Chattanooga Electric Bike Co. owners John Mathna and Diana Davies are working to improve the bikeability of Chattanooga and promote micromobility, which involves the use of small, lightweight transportation devices such as electric bikes and scooters that typically travel at speeds less than 25 mph.
Some of their suggestions are fairly simple, such as adding more bike racks around town.
"We'll go places, and we have to tie our bikes up to a tree because there aren't any bike racks," Davies says.
Other ideas are a bit more complicated, involving changes in streetscapes and how people interact with their surroundings.
They recently met with Chattanooga Mayor Tim Kelly, along with the city's Director of Parks Scott Martin and Deputy Chief Operating Officer Julia Bursch, about installing more bike lanes on cross streets to help complete a bikeable grid within the city.
They also met with officials from CARTA who are interested in having electric bikes at bus stops to help get riders to destinations not on the bus route, Davies says.
Mathna says they hope to form an advisory committee focused on micromobility, which they see as key to providing convenient and affordable alternatives to taking multiple short car trips around the city to commute to work, shop for groceries and socialize.
Unlike electric cars, micromobility devices such as e-bikes cut down on the need for parking infrastructure and lessen car traffic and dependency, Mathna says. E-bikes offer riders power assistance that makes them easy to use for most people, even for older adults tackling the hilly landscape of North Chattanooga.
Mathna and Davies moved to Chattanooga from the Washington, D.C., area about seven years ago when Mathna was working with Volkswagen, she says. In the past Mathna raced motorcycles and ran motorcycle shops. When the pandemic hit, he decided to open an e-bike shop.
"It's getting people back out exercising, maybe making it their form of transportation," Davies says of electric bikes, which saw a surge in popularity during the pandemic.
Among the goals of Mayor Kelly's Climate Action Plan is for the city to achieve net zero carbon emissions, and increasing the city's bikeability is a key strategy in achieving that goal, city spokeswoman Kirsten Yates says. Improving multimodal transportation options, including cycling, is also a component of the Chattanooga-Hamilton County/North Georgia Transportation Planning Organization's 2050 Regional Transportation Plan.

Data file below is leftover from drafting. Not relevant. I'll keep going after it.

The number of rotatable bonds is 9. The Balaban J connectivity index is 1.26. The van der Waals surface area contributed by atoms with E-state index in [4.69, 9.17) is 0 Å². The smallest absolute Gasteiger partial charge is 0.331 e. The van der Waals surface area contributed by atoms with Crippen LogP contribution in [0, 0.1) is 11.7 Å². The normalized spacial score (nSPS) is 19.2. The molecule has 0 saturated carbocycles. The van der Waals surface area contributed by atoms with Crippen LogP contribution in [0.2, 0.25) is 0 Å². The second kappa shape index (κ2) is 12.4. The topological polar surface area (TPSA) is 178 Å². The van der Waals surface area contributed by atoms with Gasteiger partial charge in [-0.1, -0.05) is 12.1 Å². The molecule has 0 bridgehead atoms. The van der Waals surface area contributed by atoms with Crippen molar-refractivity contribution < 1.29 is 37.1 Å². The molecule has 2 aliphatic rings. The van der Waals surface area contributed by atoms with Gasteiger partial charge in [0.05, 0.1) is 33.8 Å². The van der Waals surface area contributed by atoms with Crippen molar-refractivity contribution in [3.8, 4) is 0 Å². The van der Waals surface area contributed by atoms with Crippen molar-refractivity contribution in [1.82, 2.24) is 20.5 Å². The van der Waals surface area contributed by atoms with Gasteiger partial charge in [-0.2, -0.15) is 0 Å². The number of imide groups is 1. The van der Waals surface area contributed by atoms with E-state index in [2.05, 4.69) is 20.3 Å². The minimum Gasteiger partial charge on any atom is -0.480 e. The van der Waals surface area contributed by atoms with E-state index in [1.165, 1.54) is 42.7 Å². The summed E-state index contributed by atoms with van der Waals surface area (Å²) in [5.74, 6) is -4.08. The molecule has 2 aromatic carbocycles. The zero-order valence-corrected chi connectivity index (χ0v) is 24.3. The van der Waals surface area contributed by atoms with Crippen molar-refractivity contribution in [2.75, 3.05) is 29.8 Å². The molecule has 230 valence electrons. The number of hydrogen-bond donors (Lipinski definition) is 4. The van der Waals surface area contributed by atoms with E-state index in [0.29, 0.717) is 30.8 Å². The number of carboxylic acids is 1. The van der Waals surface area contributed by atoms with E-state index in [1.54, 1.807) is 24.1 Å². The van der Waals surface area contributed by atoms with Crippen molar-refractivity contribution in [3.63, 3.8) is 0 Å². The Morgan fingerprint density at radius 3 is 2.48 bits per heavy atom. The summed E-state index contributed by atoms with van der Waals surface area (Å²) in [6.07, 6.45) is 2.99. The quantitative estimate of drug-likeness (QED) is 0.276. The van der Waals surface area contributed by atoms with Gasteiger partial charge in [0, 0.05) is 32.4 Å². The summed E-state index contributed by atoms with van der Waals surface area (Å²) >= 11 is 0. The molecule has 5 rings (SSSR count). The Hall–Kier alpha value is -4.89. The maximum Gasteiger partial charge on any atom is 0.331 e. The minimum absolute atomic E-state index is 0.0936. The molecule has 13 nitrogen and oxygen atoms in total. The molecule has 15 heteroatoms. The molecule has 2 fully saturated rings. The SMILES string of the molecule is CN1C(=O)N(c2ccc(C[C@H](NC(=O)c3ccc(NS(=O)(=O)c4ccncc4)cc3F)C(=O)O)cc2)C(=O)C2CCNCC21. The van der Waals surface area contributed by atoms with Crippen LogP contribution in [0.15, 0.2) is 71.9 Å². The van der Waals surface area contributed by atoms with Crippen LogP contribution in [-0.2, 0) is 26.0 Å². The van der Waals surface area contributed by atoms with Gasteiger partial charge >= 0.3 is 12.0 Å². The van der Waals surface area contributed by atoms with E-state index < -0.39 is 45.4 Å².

The city is starting construction in the coming year on two bike facility projects, Yates says. One adds bike lanes to South Willow Street and Orchard Knob Avenue, and the other is a multi-use path along Manufacturers and Hamm roads, she says.
Several long-term projects are also in the works, including the development of the Alton Park Connector linking the Alton Park community to the riverwalk, the incorporation of bike lanes and paths into the new South Broad master plan and the Reimagine Broad Street planning initiative, Yates says.
Although people seem to be more open to multimodal transportation facilities such as bike lanes than they were a decade ago, some people — particularly business owners — have yet to warm to the idea. In 2016, city officials scrapped their plans to add bike lanes to Frazier Avenue when boutique owners, restaurateurs and merchants voiced concerns that restricting motor traffic in the area would affect their business.
So while the new Broad Street plan includes cycling infrastructure, the various options provided to the public during the Reimagine Broad Street planning process did not include a car-free option because area business owners were strongly against the idea, Mathna says.
"If that had been one of the choices, I bet you people would have voted for that one overwhelmingly," he says. "I understand that they have businesses they feel would be hurt if it doesn't go according to plan, but I'm sure it would. I'm sure that they would have more business, and it would be a calmer area."
Making streets more bike-friendly also means slowing down car traffic, and better speed limit enforcement would help accomplish that goal, he says.
"I know the police chief has her hands full with so many other things, but that would go a long way to giving people the confidence to ride bicycles in the city," Mathna says.
Some people say they are against promoting cycling in the city because they fear more cyclists on the road would increase their chances of hitting a cyclist while driving, and Mathna says that also can be addressed through better enforcement of traffic laws — for both drivers and cyclists. Better traffic flow could be achieved by improving the traffic lighting system with dedicated lights for cyclists, and prohibiting cars from making right turns on red lights at intersections would decrease the likelihood of collisions as well, he says.
Along with looking for ways to improve the city's bikeability, Chattanooga Electric Bike Co. is also working with Greg Hembree at Gig City Customs on building a Chattanooga-specific e-bike.
"It's going to be something rugged and capable, just like the good people of Chatt," Mathna says. "It will be off-road oriented while still being plenty flexible to ride on the streets to Wanderlinger or Hutton and Smith to meet up with old friends and make new ones."
Mathna says they are working with other area e-bike shops to promote e-bikes in the city, such as organizing overnight e-bike camping trips to Reflection Riding Arboretum and Nature Center and Prentice Cooper State Park.
"We're interested in anything that creates a bigger biking community and gets people outside," he says.